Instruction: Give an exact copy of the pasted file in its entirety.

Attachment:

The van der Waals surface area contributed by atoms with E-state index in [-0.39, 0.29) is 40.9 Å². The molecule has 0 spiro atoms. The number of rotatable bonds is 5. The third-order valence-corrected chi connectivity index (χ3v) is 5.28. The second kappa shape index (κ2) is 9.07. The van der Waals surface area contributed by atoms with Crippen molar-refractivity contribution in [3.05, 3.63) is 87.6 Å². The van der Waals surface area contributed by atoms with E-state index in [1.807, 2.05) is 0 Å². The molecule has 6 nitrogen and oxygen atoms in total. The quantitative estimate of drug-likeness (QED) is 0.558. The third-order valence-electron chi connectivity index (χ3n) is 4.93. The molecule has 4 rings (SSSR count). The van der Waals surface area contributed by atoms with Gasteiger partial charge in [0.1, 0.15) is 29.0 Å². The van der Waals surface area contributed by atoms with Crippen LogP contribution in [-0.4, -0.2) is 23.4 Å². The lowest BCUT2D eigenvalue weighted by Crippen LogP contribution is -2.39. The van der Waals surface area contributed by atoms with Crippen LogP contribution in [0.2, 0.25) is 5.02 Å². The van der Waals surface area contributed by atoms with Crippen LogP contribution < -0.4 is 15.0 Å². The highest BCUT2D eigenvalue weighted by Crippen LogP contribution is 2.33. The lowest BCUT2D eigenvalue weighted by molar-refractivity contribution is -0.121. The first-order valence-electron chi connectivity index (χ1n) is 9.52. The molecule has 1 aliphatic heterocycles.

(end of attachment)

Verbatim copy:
The van der Waals surface area contributed by atoms with E-state index in [-0.39, 0.29) is 40.9 Å². The molecule has 0 spiro atoms. The number of rotatable bonds is 5. The third-order valence-corrected chi connectivity index (χ3v) is 5.28. The second kappa shape index (κ2) is 9.07. The van der Waals surface area contributed by atoms with Crippen molar-refractivity contribution in [3.05, 3.63) is 87.6 Å². The van der Waals surface area contributed by atoms with E-state index in [1.807, 2.05) is 0 Å². The molecule has 6 nitrogen and oxygen atoms in total. The quantitative estimate of drug-likeness (QED) is 0.558. The third-order valence-electron chi connectivity index (χ3n) is 4.93. The molecule has 4 rings (SSSR count). The van der Waals surface area contributed by atoms with Gasteiger partial charge in [0.1, 0.15) is 29.0 Å². The van der Waals surface area contributed by atoms with Crippen LogP contribution in [-0.4, -0.2) is 23.4 Å². The lowest BCUT2D eigenvalue weighted by Crippen LogP contribution is -2.39. The van der Waals surface area contributed by atoms with Crippen LogP contribution in [0.2, 0.25) is 5.02 Å². The van der Waals surface area contributed by atoms with Crippen LogP contribution < -0.4 is 15.0 Å². The highest BCUT2D eigenvalue weighted by Crippen LogP contribution is 2.33. The lowest BCUT2D eigenvalue weighted by molar-refractivity contribution is -0.121. The first-order valence-electron chi connectivity index (χ1n) is 9.52. The molecule has 1 aliphatic heterocycles.